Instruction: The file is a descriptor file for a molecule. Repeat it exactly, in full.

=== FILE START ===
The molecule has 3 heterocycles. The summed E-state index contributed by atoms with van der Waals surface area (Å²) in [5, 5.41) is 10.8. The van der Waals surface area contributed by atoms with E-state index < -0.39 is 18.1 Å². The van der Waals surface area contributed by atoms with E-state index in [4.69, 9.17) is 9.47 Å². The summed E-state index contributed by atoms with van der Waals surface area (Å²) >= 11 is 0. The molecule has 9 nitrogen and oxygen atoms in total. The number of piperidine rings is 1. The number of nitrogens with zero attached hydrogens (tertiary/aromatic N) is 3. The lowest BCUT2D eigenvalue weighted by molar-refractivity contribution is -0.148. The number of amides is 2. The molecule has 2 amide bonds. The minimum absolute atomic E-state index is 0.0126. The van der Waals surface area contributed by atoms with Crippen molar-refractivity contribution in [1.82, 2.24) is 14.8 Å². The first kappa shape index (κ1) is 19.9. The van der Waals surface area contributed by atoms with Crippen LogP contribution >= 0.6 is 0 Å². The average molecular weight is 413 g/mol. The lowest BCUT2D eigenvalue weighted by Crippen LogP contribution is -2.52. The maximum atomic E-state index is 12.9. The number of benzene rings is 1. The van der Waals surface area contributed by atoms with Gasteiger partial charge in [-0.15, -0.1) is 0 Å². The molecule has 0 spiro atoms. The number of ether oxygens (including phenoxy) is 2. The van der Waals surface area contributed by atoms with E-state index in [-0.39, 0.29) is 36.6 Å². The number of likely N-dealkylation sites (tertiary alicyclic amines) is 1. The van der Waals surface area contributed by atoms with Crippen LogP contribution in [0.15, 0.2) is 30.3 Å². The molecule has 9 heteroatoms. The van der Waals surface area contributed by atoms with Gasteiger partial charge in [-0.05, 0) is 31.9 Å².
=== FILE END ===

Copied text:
The molecule has 3 heterocycles. The summed E-state index contributed by atoms with van der Waals surface area (Å²) in [5, 5.41) is 10.8. The van der Waals surface area contributed by atoms with E-state index < -0.39 is 18.1 Å². The van der Waals surface area contributed by atoms with E-state index in [4.69, 9.17) is 9.47 Å². The summed E-state index contributed by atoms with van der Waals surface area (Å²) >= 11 is 0. The molecule has 9 nitrogen and oxygen atoms in total. The number of piperidine rings is 1. The number of nitrogens with zero attached hydrogens (tertiary/aromatic N) is 3. The lowest BCUT2D eigenvalue weighted by molar-refractivity contribution is -0.148. The number of amides is 2. The molecule has 2 amide bonds. The minimum absolute atomic E-state index is 0.0126. The van der Waals surface area contributed by atoms with Crippen molar-refractivity contribution in [1.82, 2.24) is 14.8 Å². The first kappa shape index (κ1) is 19.9. The van der Waals surface area contributed by atoms with Crippen LogP contribution >= 0.6 is 0 Å². The average molecular weight is 413 g/mol. The lowest BCUT2D eigenvalue weighted by Crippen LogP contribution is -2.52. The maximum atomic E-state index is 12.9. The number of benzene rings is 1. The van der Waals surface area contributed by atoms with Gasteiger partial charge in [-0.15, -0.1) is 0 Å². The molecule has 0 spiro atoms. The number of ether oxygens (including phenoxy) is 2. The van der Waals surface area contributed by atoms with E-state index in [-0.39, 0.29) is 36.6 Å². The number of likely N-dealkylation sites (tertiary alicyclic amines) is 1. The van der Waals surface area contributed by atoms with Crippen LogP contribution in [0.15, 0.2) is 30.3 Å². The molecule has 9 heteroatoms. The van der Waals surface area contributed by atoms with Gasteiger partial charge in [-0.05, 0) is 31.9 Å².